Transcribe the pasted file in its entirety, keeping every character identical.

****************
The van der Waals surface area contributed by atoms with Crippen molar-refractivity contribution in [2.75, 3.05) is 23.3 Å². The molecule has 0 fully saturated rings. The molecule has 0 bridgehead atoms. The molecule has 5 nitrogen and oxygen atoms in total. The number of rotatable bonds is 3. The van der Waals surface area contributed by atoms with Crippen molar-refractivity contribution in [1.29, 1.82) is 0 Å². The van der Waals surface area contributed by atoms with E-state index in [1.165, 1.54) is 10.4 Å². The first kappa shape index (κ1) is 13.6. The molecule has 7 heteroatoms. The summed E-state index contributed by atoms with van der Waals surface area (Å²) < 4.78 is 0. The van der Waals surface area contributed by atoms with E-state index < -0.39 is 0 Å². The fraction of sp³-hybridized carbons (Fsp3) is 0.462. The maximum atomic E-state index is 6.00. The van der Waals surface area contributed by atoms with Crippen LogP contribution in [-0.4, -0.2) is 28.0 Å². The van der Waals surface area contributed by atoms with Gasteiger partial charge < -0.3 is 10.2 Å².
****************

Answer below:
The van der Waals surface area contributed by atoms with Crippen molar-refractivity contribution in [2.75, 3.05) is 23.3 Å². The molecule has 0 fully saturated rings. The molecule has 0 bridgehead atoms. The molecule has 5 nitrogen and oxygen atoms in total. The number of rotatable bonds is 3. The van der Waals surface area contributed by atoms with Crippen molar-refractivity contribution in [1.29, 1.82) is 0 Å². The van der Waals surface area contributed by atoms with E-state index in [1.165, 1.54) is 10.4 Å². The first kappa shape index (κ1) is 13.6. The molecule has 7 heteroatoms. The summed E-state index contributed by atoms with van der Waals surface area (Å²) < 4.78 is 0. The van der Waals surface area contributed by atoms with E-state index < -0.39 is 0 Å². The fraction of sp³-hybridized carbons (Fsp3) is 0.462. The maximum atomic E-state index is 6.00. The van der Waals surface area contributed by atoms with Crippen LogP contribution in [-0.4, -0.2) is 28.0 Å². The van der Waals surface area contributed by atoms with Gasteiger partial charge < -0.3 is 10.2 Å².